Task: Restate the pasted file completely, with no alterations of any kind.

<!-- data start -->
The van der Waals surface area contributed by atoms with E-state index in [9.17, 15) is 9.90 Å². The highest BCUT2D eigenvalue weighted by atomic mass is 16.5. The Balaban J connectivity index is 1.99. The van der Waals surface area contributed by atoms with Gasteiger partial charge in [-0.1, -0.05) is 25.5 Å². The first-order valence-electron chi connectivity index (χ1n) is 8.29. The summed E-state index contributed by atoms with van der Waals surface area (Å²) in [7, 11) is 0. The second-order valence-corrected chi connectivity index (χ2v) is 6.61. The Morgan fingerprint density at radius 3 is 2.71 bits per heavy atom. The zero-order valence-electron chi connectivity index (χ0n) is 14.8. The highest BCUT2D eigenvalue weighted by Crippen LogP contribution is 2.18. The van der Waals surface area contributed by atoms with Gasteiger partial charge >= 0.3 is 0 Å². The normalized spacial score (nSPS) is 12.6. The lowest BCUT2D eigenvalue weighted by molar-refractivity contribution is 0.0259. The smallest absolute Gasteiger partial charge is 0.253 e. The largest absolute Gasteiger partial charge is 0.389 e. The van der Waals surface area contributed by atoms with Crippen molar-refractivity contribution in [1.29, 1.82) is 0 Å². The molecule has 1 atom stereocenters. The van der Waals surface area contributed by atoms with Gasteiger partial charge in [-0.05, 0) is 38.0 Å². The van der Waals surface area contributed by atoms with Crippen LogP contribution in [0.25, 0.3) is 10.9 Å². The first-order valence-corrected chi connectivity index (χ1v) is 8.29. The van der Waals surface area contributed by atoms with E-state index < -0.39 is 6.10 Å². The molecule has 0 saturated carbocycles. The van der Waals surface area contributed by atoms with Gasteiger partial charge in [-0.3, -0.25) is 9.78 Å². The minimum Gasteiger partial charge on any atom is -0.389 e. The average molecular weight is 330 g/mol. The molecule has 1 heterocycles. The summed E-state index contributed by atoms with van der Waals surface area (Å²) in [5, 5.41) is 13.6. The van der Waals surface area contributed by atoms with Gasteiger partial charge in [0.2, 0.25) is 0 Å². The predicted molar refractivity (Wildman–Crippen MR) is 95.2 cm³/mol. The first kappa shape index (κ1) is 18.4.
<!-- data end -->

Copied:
The van der Waals surface area contributed by atoms with E-state index in [9.17, 15) is 9.90 Å². The highest BCUT2D eigenvalue weighted by atomic mass is 16.5. The Balaban J connectivity index is 1.99. The van der Waals surface area contributed by atoms with Gasteiger partial charge in [-0.1, -0.05) is 25.5 Å². The first-order valence-electron chi connectivity index (χ1n) is 8.29. The summed E-state index contributed by atoms with van der Waals surface area (Å²) in [7, 11) is 0. The second-order valence-corrected chi connectivity index (χ2v) is 6.61. The Morgan fingerprint density at radius 3 is 2.71 bits per heavy atom. The zero-order valence-electron chi connectivity index (χ0n) is 14.8. The highest BCUT2D eigenvalue weighted by Crippen LogP contribution is 2.18. The van der Waals surface area contributed by atoms with Gasteiger partial charge >= 0.3 is 0 Å². The normalized spacial score (nSPS) is 12.6. The lowest BCUT2D eigenvalue weighted by molar-refractivity contribution is 0.0259. The smallest absolute Gasteiger partial charge is 0.253 e. The largest absolute Gasteiger partial charge is 0.389 e. The van der Waals surface area contributed by atoms with Crippen molar-refractivity contribution in [1.29, 1.82) is 0 Å². The molecule has 1 atom stereocenters. The van der Waals surface area contributed by atoms with Gasteiger partial charge in [-0.05, 0) is 38.0 Å². The van der Waals surface area contributed by atoms with Crippen LogP contribution in [0.25, 0.3) is 10.9 Å². The first-order valence-corrected chi connectivity index (χ1v) is 8.29. The van der Waals surface area contributed by atoms with E-state index < -0.39 is 6.10 Å². The molecule has 0 saturated carbocycles. The van der Waals surface area contributed by atoms with Gasteiger partial charge in [-0.3, -0.25) is 9.78 Å². The minimum Gasteiger partial charge on any atom is -0.389 e. The average molecular weight is 330 g/mol. The molecule has 1 heterocycles. The summed E-state index contributed by atoms with van der Waals surface area (Å²) in [5, 5.41) is 13.6. The van der Waals surface area contributed by atoms with Gasteiger partial charge in [0.2, 0.25) is 0 Å². The predicted molar refractivity (Wildman–Crippen MR) is 95.2 cm³/mol. The first kappa shape index (κ1) is 18.4.